LA Times Editorial Board Highlights Consequences Of Normalizing Gun Violence In Wake Of UCLA Shooting

Los Angeles Times: “That Society Will Just Shrug This Off Is Tragic In Its Own Way”

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The Los Angeles Times editorial board highlighted the problematic nature and inherent tragedy of a nation that can shrug off a murder-suicide as “just another incident in the daily parade of gun violence that defines contemporary America.”

Following reports of shots fired near the center of UCLA’s campus on June 1, “hundreds of heavily armed officers” reported to the scene. According to the Associated Press, “the response to the shooting was overwhelming,” with “teams of officers in helmets and bulletproof vests looking for victims and suspects.” Police later announced the shooting was a murder-suicide that left two dead in a small office space on campus.

The LA Times editorial board lamented the fact that people in the U.S. have come to expect “that a shooting on a college campus was going to turn out to be a mass tragedy,” and that when that turns out not to be the case, “America shrugs.” The board noted that, while "Ultimately, we should be glad this was a tragedy for fewer people than" originally feared, the fact “that society will just shrug this off is tragic in its own way.” The board concluded, “that the nation accepts gun violence as commonplace … is the continuing tragedy.” From the LA Times’ June 1 editorial:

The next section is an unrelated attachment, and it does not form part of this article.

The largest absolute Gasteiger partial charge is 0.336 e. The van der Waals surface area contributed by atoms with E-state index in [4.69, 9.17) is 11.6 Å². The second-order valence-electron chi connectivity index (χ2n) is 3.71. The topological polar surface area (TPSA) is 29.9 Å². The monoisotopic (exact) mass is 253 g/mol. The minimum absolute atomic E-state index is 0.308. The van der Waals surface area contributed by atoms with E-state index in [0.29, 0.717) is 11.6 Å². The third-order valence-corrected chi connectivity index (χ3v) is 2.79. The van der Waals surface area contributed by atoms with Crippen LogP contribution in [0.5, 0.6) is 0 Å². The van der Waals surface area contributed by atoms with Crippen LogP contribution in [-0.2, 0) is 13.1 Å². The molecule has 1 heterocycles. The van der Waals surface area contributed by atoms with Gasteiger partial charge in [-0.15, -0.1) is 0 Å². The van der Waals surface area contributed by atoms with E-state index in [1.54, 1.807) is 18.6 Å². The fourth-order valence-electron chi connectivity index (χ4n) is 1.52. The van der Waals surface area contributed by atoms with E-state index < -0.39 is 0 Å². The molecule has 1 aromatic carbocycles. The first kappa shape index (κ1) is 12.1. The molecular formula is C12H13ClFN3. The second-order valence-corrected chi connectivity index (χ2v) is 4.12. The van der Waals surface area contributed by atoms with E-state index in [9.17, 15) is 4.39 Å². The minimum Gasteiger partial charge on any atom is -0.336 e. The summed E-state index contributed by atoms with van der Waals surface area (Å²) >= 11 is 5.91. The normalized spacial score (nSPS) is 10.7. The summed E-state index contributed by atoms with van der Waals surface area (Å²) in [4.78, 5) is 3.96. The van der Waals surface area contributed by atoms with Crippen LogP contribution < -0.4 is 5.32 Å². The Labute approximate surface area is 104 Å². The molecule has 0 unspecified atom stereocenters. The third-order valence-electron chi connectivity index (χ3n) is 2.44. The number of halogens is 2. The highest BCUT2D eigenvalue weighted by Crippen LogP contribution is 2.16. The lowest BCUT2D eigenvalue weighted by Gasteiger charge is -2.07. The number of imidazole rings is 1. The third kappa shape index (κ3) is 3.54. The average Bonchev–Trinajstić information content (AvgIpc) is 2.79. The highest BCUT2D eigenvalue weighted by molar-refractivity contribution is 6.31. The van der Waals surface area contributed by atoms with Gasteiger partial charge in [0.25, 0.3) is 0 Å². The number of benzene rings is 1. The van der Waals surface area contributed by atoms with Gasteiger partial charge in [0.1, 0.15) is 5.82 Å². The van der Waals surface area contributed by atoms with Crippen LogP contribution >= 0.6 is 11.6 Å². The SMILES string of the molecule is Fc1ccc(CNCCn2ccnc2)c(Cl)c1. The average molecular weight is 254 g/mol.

The massive police and emergency response proved unnecessary, but there was no way the LAPD could have known that when the panicked call came in. And this is where we are – the anticipation that a shooting on a college campus was going to turn out to be a mass tragedy, and that a major city’s law enforcement response is geared up for that eventuality.

In this case, it was only two dead. Murder-suicide in a small office. And so America shrugs. Just another incident in the daily parade of gun violence that defines contemporary America. And so two families, and two circles of friends, and a community of students and faculty are left to their grief, and their confusion, and maybe a touch more fear than usual at the recognition that violence can and will strike so close to home.

Ultimately, we should be glad this was a tragedy for fewer people than feared when the phrase “campus shooting” first popped up on screens. But that society will just shrug this off is tragic in its own way. That the nation accepts gun violence as commonplace, as a reasonable trade-off for some romanticized view of every gun owner as a soldier against tyranny, is the continuing tragedy.

And so the deaths will mount.

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